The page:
According to Environmental Protection Agency data, greenhouse-gas emissions in the United States are dropping. Despite having a so-called climate-change denier in the White House along with a complicit Congress, the United States is leading the way in cutting greenhouse gases, which the bureaucrats at the United Nations’ Intergovernmental Panel on Climate Change (IPCC) say cause global warming.
The rest of the world isn’t doing so well on cutting those nasty greenhouse-gas emissions, however. Worldwide, greenhouse-gas emissions went up approximately two percent over the same time period.
Data collected from more than 8,000 large facilities show that greenhouse gases, mostly carbon dioxide, fell in the United States by 2.7 percent from 2016 to 2017. Emissions from large power plants fell by 4.5 percent over the same time period.
Experts believe that the drop in emissions can mainly be attributed to natural gas becoming far cheaper and more available. Natural gas burns far cleaner than coal, the use of which is trending down as the cheaper natural gas becomes more available. Natural gas has become far more available through the use of hydraulic fracturing — sometimes called fracking — and horizontal drilling, both of which have unlocked vast shale-gas reserves.
Environmentalists, who are so committed to fighting climate change, generally despise fracking, which has been used to cut greenhouse gases in America. They also oppose the expanded use of nuclear energy, which is also a far cleaner source of energy than traditional fossil fuels. All of this might make one wonder what the environmentalists’ real agenda is.
To a far lesser extent, increased use of wind and solar energy have also helped drop emissions in the United States.
This is actually the ninth time in this greenhouse-gas-obsessed century that the United States has led the world in the drop of carbon emissions.
Unfortunately — or irrelevantly, depending on how you look at it — despite the good news in the United States, most of those Paris Climate Accord signatories are falling behind. The EPA estimates that 2018 will be another record high year for greenhouse-gas emissions worldwide.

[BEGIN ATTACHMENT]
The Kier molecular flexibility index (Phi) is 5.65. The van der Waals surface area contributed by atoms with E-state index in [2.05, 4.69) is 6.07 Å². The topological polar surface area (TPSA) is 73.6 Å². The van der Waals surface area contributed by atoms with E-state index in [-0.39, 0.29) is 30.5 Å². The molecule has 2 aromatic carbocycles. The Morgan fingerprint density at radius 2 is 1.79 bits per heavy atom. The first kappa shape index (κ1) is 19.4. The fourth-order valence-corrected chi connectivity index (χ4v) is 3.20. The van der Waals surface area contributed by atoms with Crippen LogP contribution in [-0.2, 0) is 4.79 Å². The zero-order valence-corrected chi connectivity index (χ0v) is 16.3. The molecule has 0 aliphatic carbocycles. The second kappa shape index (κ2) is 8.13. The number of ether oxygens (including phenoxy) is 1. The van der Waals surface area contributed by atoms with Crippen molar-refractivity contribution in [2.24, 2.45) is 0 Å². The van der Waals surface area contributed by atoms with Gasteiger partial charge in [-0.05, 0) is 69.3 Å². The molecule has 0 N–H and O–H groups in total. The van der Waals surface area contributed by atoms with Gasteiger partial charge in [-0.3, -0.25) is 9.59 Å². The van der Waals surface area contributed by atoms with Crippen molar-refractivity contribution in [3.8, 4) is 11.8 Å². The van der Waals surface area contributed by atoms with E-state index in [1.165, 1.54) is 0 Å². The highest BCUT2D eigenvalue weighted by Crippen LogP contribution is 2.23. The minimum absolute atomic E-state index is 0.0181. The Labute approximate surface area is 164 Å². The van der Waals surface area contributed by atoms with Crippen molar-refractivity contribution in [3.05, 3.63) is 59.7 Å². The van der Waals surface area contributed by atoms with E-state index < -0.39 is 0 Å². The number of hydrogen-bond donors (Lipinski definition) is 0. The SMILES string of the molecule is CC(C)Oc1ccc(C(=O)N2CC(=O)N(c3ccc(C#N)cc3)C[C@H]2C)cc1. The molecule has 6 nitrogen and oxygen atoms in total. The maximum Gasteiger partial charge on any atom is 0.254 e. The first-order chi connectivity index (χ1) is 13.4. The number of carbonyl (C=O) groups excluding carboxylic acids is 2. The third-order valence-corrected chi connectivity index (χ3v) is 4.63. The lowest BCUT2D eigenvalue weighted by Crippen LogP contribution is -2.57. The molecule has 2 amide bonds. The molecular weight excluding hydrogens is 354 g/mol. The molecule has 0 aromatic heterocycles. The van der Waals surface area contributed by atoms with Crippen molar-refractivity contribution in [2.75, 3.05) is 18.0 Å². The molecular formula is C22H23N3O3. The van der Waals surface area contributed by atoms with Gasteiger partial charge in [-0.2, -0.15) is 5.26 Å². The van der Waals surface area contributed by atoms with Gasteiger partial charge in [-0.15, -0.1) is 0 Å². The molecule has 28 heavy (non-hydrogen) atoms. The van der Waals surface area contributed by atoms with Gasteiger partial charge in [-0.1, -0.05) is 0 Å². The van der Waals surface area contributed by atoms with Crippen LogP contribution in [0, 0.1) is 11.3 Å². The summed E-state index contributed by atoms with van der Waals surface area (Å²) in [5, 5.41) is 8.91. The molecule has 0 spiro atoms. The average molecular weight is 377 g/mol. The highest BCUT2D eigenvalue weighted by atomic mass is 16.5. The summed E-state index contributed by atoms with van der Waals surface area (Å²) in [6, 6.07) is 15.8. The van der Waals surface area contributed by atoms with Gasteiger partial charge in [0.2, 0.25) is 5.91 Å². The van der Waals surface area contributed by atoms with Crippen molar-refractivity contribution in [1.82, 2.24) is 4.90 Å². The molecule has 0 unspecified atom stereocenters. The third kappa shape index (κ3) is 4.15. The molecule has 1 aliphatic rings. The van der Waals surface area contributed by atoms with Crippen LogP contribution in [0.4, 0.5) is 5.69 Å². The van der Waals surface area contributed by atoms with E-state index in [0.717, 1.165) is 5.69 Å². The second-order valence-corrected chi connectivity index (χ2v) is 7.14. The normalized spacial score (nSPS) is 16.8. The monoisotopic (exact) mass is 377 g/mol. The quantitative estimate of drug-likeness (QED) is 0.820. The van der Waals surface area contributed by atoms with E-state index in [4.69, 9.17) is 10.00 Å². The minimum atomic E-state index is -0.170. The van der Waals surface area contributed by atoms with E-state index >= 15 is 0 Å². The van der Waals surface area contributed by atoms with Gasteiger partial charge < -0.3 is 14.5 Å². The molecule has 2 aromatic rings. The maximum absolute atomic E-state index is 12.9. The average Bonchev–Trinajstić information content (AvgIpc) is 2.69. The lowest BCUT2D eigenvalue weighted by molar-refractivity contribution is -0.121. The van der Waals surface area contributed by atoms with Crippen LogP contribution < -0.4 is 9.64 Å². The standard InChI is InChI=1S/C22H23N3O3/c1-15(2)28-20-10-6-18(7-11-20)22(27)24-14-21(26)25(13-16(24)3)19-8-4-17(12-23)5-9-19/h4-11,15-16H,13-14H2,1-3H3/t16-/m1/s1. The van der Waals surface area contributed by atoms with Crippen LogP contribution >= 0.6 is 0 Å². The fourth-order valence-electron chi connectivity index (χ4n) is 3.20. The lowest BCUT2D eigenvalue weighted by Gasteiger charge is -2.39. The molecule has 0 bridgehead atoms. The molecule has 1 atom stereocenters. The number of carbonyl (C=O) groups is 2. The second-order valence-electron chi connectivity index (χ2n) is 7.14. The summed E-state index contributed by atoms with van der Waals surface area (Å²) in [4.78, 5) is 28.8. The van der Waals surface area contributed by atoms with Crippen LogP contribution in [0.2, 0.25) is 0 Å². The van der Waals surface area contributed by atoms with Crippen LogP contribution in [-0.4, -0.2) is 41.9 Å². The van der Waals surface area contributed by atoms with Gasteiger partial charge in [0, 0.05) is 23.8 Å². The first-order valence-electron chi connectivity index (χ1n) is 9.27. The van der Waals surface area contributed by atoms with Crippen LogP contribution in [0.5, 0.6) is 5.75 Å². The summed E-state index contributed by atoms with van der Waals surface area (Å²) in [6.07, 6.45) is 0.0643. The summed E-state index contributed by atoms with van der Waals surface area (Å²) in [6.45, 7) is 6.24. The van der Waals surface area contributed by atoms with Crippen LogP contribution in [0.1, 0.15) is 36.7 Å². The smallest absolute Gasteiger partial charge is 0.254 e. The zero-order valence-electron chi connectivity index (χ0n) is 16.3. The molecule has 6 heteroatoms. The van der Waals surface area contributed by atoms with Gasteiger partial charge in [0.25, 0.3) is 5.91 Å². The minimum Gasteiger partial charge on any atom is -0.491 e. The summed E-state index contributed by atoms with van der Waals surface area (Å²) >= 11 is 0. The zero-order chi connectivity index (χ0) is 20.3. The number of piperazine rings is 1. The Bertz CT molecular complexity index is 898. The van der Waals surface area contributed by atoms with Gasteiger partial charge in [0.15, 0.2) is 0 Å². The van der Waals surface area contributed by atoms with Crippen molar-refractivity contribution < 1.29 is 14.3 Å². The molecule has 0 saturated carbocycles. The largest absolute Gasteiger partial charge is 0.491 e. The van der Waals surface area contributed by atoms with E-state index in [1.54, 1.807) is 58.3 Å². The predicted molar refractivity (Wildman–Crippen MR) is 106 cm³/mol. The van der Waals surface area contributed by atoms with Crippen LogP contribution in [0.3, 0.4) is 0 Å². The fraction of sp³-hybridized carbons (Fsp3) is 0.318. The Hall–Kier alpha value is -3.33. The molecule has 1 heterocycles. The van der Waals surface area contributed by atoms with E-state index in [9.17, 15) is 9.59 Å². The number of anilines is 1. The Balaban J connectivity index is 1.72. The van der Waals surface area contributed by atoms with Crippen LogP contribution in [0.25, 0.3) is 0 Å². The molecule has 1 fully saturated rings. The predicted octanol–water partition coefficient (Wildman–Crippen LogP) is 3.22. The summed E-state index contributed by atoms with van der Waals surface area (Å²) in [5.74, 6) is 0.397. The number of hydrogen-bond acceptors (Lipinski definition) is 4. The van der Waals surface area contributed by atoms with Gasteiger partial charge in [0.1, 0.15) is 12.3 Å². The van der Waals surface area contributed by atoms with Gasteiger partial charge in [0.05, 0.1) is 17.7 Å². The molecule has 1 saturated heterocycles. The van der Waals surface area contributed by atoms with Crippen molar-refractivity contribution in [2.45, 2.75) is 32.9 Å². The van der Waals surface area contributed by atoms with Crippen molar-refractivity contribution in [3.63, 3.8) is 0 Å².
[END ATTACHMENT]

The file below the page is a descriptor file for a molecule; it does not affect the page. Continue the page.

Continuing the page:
China is the largest offender in the world’s increase in emissions, with India and other undeveloped countries contributing as well. China and India alone account for nearly half of the world’s increase. But many European nations — and the European Union itself — are also nowhere close to meeting the goals they set with the Paris Climate Accord.
According to BP’s annual energy statistics, over the same time period in which U.S. emissions fell by 2.7 percent, the European Union’s emissions are up by 1.5 percent, with Spain accounting for 44 percent of that increase. While the “UK and Denmark reported the lowest carbon emissions in their history,” Germany and France lagged behind with their emissions rising by 0.1 and two percent, respectively.
Germany, considered by many to be the best example of an industrialized nation trying to hold the line on carbon emissions, is also on pace to miss its 2020 goal of reducing emissions by 40 percent. According to the government, the best they can hope for is a reduction of 32 percent compared to 1990 levels.
France’s rise of emissions by two percent is especially galling, given President Emmanuel Macron’s history of criticizing President Trump’s decision to withdraw from the Paris Climate Accord. To paraphrase the Bible — Matthew 7:5 to be exact — President Macron should remove the beam from his own eye before attempting to remove the speck from his brother’s eye.
“The Trump Administration has proven that federal regulations are not necessary to drive CO2 reductions,” said acting EPA Administrator Andrew Wheeler in a statement. “While many around the world are talking about reducing greenhouse gases, the U.S. continues to deliver, and today’s report is further evidence of our action-oriented approach.”
“Thanks to President Trump’s regulatory reform agenda, the economy is booming, energy production is surging, and we are reducing greenhouse gas emissions from major industrial sources,” said Wheeler.
Giving President Trump a lion’s share of the credit may be a bit of a stretch. To be fair, the data is from 2016-2017 and much of the president’s agenda didn’t go into effect as soon as he took office in January of 2017. It’s also true that greenhouse-gas emissions have been trending downward in the United States since 2007.
But it’s still hilarious.